It is spoiling absolutely nothing to say that at the end of “Power Rangers,” the big screen update of the long-running television series, the group of five teens at the story’s center will indeed become Power Rangers. That is, after all, the movie’s whole raison d’etre. The audience then has to care about the journey in the Dean Israelite directed film—which actually sports the full title “Saban’s Power Rangers”—and the journey is relatively disappointing. The other elements of the movie from Elizabeth Banks’ Rita Repulsa, to the action, and the film’s stylistic choices largely work. The journey does not.
Oh, things start off well enough with Red Ranger Zordon (Bryan Cranston) sacrificing himself during Earth’s Cenozic Era in order to defeat Repulsa and stop her from taking the fancy crystal that allows life to exist on Earth (every planet with life has one…. didn’t you know?). From there though we jump to the present and get a bunch of formulaic teens who hate each other but together find the Power Ranger coins Zordon buried, find Zordon’s buried ship, and learn they are destined for so much more. Sure, it sounds silly but… no, it’s silly and the way the kids are depicted are silly.
First, there’s Jason (Dacre Montgomery). He is the high school quarterback and destined for greatness until a prank lands him in detention forcing him to miss the rest of the season. He is a would-be bad boy who isn’t really a bad boy at all and destined to be the leader of his team. Think a young Zac Efron who maybe doesn’t have his head in the game as much as he should.
Then there’s Kimberly (Naomi Scott). She can be thought of as akin to Claire from “The Breakfast Club” and is having trouble with her popular cheerleader friends – she sent her boyfriend a picture of another girl (a friend of hers) which was being passed around school and… it’s a whole thing. At one point it’s even pointed out to her that she’s not that different from everyone else, that thousands of pictures get passed around the school, but this is different for her because she’s Claire… err… Kimberly.
Billy (RJ Cyler), he is quick to tell everyone, is “on the spectrum.” While there are moments of slightly stilted conversation with Billy, “Power Rangers” doesn’t go out of its way to show him overcoming any sort of challenges due to whatever part of the spectrum he may be on. Mostly he’s just shown as being good with technical stuff and caring about other people.
Second to last is Zack (Ludi Lin). He’s the guy with the tough exterior over a soft heart. Also, he hangs out alone and worries about his sick mother. The two play chess together.
Last up is Trini (Becky G). She’s an angsty teen who doesn’t want to talk to her parents and pretends she wants to be an outsider.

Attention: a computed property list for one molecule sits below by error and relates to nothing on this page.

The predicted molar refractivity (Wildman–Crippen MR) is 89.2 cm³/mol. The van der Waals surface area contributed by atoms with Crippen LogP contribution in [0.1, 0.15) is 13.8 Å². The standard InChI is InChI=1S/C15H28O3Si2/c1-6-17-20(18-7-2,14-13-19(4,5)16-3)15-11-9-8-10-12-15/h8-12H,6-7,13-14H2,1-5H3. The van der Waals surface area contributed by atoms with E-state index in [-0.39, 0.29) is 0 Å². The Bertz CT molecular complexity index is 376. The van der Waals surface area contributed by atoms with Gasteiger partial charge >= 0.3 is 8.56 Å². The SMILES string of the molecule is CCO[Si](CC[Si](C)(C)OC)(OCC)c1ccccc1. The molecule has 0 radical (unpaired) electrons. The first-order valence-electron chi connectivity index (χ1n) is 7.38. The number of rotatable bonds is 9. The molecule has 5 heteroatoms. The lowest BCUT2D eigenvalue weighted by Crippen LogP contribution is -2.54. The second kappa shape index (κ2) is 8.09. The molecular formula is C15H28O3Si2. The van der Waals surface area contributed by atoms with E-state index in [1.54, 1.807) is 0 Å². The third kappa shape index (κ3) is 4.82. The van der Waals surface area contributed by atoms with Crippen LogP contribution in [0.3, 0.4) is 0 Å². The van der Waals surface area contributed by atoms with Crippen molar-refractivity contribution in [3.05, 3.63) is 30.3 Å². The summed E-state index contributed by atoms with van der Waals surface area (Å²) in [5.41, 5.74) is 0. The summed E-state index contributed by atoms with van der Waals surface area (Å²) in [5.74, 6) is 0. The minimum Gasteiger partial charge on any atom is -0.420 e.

Neither John Gatins’ script nor Israelite’s direction of “Power Rangers” ever really pushes past any of these broad characterizations. To be fair, the movie doesn’t have time to what with Zordon having his own agenda, the would-be Rangers not being able to morph into their super suits, and Rita Repulsa wanting to build Goldar (a giant gold creature) so that she can get the crystal and have the ultimate power. However, whatever the reasons for their not being terribly deep, watching these teenage caricatures get to the inevitable moment when they can morph and fight Repulsa doesn’t make for good viewing. And, because it takes them so long to learn to morph, their ability to use the giant machines, known as Zords in order to beat Rita and Goldar, comes out of nowhere.
That said, again, other elements do work. “Power Rangers” is a high-gloss film, even if it does have muted colors, with some fun special effects. One moment early on features a camera turning in full circles, offering the illusion of a single take (which feels unlikely) during a disorienting car chase. Another scene in which the would-be Rangers deal with a changing gravity field is both beautiful and funny. Even the training montage is enjoyable. And, while the actual moment when they learn to morph is over-the-top, the emergence of the five heroes together in their suits is well executed.
If the film is a success at the box office it seems unlikely that this will be our last trip to Angel Grove. Next time, with the dull origin bits out of the way, hopefully we will get broader, deeper, better looks at the teens whom we are meant to admire so greatly. Regularly, the actors feel as though they are hemmed in by the blandness of the material, now that they have their suits maybe they’ll break free. And hopefully we haven’t seen the last of Rita Repulsa as Banks truly goes for it in the role and is great to watch in every scene.
photo credit: Lionsgate